"An individual may be determined to be under a disability only if his physical or mental impairment or impairments are of such severity that he is not only unable to do his previous work but cannot, considering his age, education, and work experience, engage in any other kind of substantial gainful work which exists in the national economy." 42 U.S.C. § 423(d)(2)(A).
Regulations issued pursuant to the Social Security Act set forth a "five-step sequential evaluation" to determine whether a plaintiff is disabled. 20 C.F.R. § 404.1520(a)(4); see also Burgess v. Astrue, 537 F.3d 117, 120 (2d Cir. 2008) (describing the five-step process). "If at any step, the ALJ finds that claimant is either disabled or not disabled, the inquiry ends" at that step. Anderson v. Colvin, No. 15-cv-6720, 2017 WL 1166350, at *6 (E.D.N.Y. Apr. 3, 2017). The claimant bears the burden of proof in the first four steps in the inquiry; the Commissioner bears the burden in the final step. Talavera v. Astrue, 697 F.3d 145, 151 (2d Cir. 2012).
At the first step, the Commissioner must determine whether the claimant is engaged in substantial gainful activity. 20 C.F.R. § 404.1520(b). If not, the Commissioner proceeds to the second step to determine whether the claimant has a "severe medically determinable physical or mental impairment." Id. § 404.1520(a)(4)(ii). An impairment is considered severe if it "significantly limits [claimant's] physical or mental ability to do basic work activities." Id. § 404.1520(c). If the impairment is severe, the ALJ proceeds to the third step, in which the Commissioner determines whether the impairment meets or equals one of the impairments listed in the Act's regulations. Id. § 404.1520(a)(4)(iii); see also 20 C.F.R. Part 404, Subpart P, App'x 1. If the claimant has one of the listed impairments, then the ALJ will find that the claimant is disabled under the Act. Puccio v. Colvin, No. 15-cv-06941, 2017 WL 1232488, at *3 (E.D.N.Y. Mar. 31, 2017) If the claimant does not have a listed impairment, the ALJ must determine the claimant's residual functional capacity ("RFC") before continuing with steps four and five. Id.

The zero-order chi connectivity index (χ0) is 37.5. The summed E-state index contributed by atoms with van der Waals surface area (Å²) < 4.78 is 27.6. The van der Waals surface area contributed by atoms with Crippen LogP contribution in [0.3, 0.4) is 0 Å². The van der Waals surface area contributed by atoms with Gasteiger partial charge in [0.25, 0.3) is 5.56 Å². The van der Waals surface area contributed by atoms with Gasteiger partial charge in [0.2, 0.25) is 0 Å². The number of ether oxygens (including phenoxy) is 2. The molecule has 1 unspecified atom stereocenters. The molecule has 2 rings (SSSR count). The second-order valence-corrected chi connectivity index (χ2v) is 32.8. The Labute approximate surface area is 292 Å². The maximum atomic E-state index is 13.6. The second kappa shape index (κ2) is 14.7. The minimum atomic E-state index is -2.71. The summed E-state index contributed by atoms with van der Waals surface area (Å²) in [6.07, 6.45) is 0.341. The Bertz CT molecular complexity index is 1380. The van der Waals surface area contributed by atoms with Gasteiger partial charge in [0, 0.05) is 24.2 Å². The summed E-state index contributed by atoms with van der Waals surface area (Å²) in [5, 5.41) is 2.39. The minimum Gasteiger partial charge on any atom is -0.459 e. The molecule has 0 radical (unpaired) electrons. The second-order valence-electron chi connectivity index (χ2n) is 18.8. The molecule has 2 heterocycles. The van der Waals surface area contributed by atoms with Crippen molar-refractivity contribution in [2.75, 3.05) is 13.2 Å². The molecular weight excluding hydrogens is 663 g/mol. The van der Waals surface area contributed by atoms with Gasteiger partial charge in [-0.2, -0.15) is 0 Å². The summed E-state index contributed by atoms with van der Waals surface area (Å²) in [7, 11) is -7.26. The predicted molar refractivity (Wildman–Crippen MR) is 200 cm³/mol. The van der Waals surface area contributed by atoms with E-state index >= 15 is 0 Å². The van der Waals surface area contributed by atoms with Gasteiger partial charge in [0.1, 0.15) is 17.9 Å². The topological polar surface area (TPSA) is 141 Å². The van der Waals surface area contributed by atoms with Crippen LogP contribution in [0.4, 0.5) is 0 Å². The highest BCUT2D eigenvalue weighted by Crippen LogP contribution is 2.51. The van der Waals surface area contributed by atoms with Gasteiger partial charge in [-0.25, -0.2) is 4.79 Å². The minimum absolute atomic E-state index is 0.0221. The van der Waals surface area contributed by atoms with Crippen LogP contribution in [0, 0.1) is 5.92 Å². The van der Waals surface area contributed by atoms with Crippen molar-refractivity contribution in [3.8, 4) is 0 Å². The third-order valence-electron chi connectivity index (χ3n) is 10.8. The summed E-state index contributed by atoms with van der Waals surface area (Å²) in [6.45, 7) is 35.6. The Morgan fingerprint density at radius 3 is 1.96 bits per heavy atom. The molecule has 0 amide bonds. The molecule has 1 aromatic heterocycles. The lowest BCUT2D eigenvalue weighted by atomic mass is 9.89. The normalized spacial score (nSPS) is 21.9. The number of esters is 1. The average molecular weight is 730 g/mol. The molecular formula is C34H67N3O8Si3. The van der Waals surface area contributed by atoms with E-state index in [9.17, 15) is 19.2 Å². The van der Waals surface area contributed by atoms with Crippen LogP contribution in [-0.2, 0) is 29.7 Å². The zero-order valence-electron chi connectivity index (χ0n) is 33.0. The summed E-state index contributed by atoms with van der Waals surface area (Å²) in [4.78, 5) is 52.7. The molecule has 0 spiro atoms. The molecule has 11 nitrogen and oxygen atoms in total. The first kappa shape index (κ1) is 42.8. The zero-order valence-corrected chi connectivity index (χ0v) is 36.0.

An individual's RFC is "the most [a claimant] can still do" in a work setting despite any physical and mental limitations caused by the claimant's impairments and any related symptoms. 20 C.F.R. § 404.1545(a)(1). At step four, the ALJ uses the RFC determination to determine if the claimant can perform past relevant work. Id. § 404.1520(a)(4)(iv). If the claimant can still perform past relevant work, the claimant is not disabled. If the claimant established that the impairments prevent him from returning to his previous occupation, the ALJ proceeds to step five, where the Commissioner must determine whether the claimant, given the claimant's RFC, age, education, and work experience, has the capacity to perform other substantial gainful work in the national economy. 20 C.F.R. § 404.1520(a)(4)(v). If claimant can make an adjustment to other work, the claimant is not disabled. Id.
III. THE ALJ'S DECISION